Families Torn Apart by Nazis Find Closure, or One Another
Emmy Mogilensky spent 56 years tracking the fate of her parents before she learned they had been murdered in Nazi-occupied Lithuania. Paula Singer spent nearly as long looking for a cousin she still calls “Little Henry” before their tearful reunion at Los Angeles International Airport.
For both women, the search for loved ones last seen during the Holocaust era led to a nondescript office in a Baltimore industrial zone, where a small professional staff and 100 volunteers spearheads an international effort to reunite -- or bring closure to -- families separated by World War II.
The American Red Cross Holocaust and War Victims Tracing Center opened in 1990 and has compiled a huge database, culled from 47 million papers released after the collapse of the Iron Curtain, including records from the former Soviet Union and Eastern Bloc countries and seized Nazi documents. Nearly 1,200 people have been found.
“Sometimes days go by and we don’t find anyone,” said Linda Klein, the center’s director. “Then all of a sudden, we find five, six, seven in a couple of days. Everyone is jumping up and down; someone yells out, ‘I found another one!’
“There are moments when this is very sad work. But it’s a question of turning something horrible into something positive for people who are looking for information. Anyone can imagine what it must be like to awaken and find your brothers, sisters -- the whole family gone.”
Jessica Duvall, the center’s case supervisor, said a successful search was a combination of detective-like perseverance and luck. People-finder websites, Social Security death indexes, German transportation and concentration camp reports, adoption lists and data from 920 Red Cross chapters worldwide are scrutinized. The single most important piece of information the “tracing specialists” need is a date of birth.
Most of the searches, which can be initiated at any Red Cross office, take years. That’s because names on some historical lists are spelled phonetically and are not in alphabetical order. Some women’s names have changed through marriage. Some Polish towns in World War II are now in Ukraine. Documents in German and other languages must be translated. Although the Nazis kept meticulous records, they did not list by name those sent to the gas chambers, volunteers said.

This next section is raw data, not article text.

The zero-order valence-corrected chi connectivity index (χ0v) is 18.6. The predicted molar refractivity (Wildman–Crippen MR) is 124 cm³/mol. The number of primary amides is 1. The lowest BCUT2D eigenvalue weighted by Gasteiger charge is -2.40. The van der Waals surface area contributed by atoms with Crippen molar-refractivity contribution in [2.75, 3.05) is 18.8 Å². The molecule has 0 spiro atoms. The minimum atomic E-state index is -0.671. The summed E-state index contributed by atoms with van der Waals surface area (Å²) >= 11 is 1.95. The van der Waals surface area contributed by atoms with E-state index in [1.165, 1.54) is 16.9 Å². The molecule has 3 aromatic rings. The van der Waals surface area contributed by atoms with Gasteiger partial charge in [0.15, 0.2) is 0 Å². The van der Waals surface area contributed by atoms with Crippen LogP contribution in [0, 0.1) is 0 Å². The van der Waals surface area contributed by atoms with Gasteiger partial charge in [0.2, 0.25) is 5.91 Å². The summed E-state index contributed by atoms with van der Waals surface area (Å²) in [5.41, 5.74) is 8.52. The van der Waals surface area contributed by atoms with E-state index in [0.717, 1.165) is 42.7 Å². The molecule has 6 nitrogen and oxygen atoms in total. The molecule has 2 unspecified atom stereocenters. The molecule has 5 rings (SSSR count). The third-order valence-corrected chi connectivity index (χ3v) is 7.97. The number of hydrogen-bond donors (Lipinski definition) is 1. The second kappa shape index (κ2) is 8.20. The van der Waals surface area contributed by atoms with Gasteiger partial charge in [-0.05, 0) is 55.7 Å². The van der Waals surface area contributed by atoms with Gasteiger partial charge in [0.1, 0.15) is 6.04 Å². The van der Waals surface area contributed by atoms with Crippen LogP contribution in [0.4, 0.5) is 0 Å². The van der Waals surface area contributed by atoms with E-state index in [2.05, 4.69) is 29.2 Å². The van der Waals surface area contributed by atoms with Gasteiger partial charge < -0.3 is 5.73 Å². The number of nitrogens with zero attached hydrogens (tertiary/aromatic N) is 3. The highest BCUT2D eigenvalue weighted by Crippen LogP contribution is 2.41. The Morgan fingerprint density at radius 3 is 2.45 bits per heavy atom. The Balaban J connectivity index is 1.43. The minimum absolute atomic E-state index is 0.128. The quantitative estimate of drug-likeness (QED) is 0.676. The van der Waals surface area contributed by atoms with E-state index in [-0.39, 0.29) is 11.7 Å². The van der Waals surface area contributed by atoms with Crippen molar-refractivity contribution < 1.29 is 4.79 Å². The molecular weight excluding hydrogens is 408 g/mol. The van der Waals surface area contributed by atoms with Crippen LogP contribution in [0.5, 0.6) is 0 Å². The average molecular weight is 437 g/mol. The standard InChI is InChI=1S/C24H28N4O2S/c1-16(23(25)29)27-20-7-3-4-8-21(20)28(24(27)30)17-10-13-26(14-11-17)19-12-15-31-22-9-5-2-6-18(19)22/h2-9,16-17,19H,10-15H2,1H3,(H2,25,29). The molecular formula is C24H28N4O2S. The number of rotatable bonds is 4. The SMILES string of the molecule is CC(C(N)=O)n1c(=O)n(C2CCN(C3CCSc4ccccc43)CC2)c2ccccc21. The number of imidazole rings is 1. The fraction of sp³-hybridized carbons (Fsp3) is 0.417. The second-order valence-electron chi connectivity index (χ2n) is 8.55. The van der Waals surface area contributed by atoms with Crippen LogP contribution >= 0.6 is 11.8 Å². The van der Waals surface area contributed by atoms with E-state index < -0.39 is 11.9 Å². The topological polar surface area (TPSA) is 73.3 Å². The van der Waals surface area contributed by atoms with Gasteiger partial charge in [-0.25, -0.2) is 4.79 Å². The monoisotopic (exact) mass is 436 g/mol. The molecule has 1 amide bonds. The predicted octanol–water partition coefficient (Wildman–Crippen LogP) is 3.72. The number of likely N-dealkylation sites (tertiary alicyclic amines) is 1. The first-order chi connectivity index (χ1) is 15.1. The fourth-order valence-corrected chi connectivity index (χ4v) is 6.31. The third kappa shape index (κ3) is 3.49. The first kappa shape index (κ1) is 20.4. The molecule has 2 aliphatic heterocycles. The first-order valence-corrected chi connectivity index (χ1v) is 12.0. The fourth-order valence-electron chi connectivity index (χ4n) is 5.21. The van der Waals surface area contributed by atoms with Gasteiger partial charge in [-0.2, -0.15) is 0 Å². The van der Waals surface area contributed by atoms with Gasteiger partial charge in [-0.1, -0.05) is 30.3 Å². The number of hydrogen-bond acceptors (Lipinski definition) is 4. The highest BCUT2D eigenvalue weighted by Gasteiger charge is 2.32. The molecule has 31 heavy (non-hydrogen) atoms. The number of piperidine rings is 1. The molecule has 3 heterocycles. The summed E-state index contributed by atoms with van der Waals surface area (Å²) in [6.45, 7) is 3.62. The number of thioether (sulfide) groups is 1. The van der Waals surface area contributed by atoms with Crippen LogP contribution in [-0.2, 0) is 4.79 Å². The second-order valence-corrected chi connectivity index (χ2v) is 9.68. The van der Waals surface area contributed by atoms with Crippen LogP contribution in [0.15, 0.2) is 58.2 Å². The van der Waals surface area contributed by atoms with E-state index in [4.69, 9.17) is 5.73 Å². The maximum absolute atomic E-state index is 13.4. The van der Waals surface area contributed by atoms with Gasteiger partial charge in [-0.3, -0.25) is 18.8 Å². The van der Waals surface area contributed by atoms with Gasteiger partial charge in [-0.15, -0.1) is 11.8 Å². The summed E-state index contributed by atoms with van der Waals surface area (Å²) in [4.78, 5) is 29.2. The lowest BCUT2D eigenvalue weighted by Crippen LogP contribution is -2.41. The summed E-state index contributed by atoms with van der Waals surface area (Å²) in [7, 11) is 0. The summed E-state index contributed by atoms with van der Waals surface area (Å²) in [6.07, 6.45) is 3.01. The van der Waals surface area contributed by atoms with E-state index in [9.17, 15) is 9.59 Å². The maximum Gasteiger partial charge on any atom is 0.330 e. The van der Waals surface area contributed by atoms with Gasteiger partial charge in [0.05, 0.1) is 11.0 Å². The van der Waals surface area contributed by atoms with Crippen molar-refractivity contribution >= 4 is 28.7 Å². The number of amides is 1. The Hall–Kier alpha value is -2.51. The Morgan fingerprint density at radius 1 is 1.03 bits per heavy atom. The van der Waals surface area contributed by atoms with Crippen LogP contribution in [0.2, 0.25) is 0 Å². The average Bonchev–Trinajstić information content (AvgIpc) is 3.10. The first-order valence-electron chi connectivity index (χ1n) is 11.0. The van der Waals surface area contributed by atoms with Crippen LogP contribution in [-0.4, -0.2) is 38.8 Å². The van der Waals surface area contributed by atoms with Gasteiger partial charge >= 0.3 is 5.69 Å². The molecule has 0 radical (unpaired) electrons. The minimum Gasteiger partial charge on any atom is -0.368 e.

“The last time I’d seen Little Henry,” Singer, 74, of Potomac, Md., said of her cousin, “was in a Belgium convent after liberation. His parents had been killed, and I was leaving for the United States with my family. We tried to get custody of him but couldn’t. When I said goodbye, he was screaming and holding onto my jacket so tight the sisters had to pry his fingers from my lapel.”
She made four trips to Belgium over the years to look for him, but there were no records. In 1997, the tracing center learned that Henry Olszyn had been adopted by an American couple shortly after the war and was living in Arizona, the father of two children.
Singer recalled the day she found her cousin. “On New Year’s Day 1998, the phone rang and a male voice said, ‘Is this Paula Singer?’ Then his voice broke, and he started to sob.” The Red Cross arranged a reunion in Los Angeles. Today the two cousins talk on the phone twice a week. They have visited each other often.
Nearly every inquiry processed by the center is forwarded to the International Tracing Service in Arolsen, Germany, the largest repository of original Nazi documents in the world. The service, administered by the Red Cross, has a database of 17 million Holocaust victims and survivors -- both Jewish and non-Jewish. The service is also assisted by the efforts of the U.S. Holocaust Memorial Museum in Washington.
“When I first came into the [Baltimore] center to interview as a volunteer, I asked, ‘Is this work depressing?’ ” said Linda Berkowitz. “The director didn’t want to answer. Well, at times it is depressing. All these people murdered. But when you find someone, especially when you’ve done a lot of work, the reward is really wonderful.”
Volunteer tracers said the most important piece of information for Jewish families searching for the fate of loved ones was the date of death so they can observe Yahrzeit -- the annual memorial day for a loved one when candles are lighted and prayers said. Non-Jewish searchers are most interested in learning the location of death, they said.
Mogilensky, 81, of Baltimore, who volunteers at the center, found the answer she had sought for more than half a century in a letter from the Lithuanian Red Cross. Her parents, Hedwig and Leo Hubert, it said, were on a Nazi train “1941, Nov. 20, carrying 100 Jews from Munich in the direction of the east. After five days, on Nov. 25, they came to Kaunas and were killed in Ninth Fort.” (At that Nazi prison, more than 9,000 Jews were executed on one day alone in October 1941.)
“There was a sense of closure and also pain and an unbelievable feeling that now my brother and I finally had the right date for Yahrzeit,” she said. “We’d simply made up a date. But now we had two dates. I went to my rabbi to ask what I should do with the date we’d been using for 56 years.
“He said, ‘Keep it. There were others murdered that day.’ So now we observe Yahrzeit on two days each year for our parents.”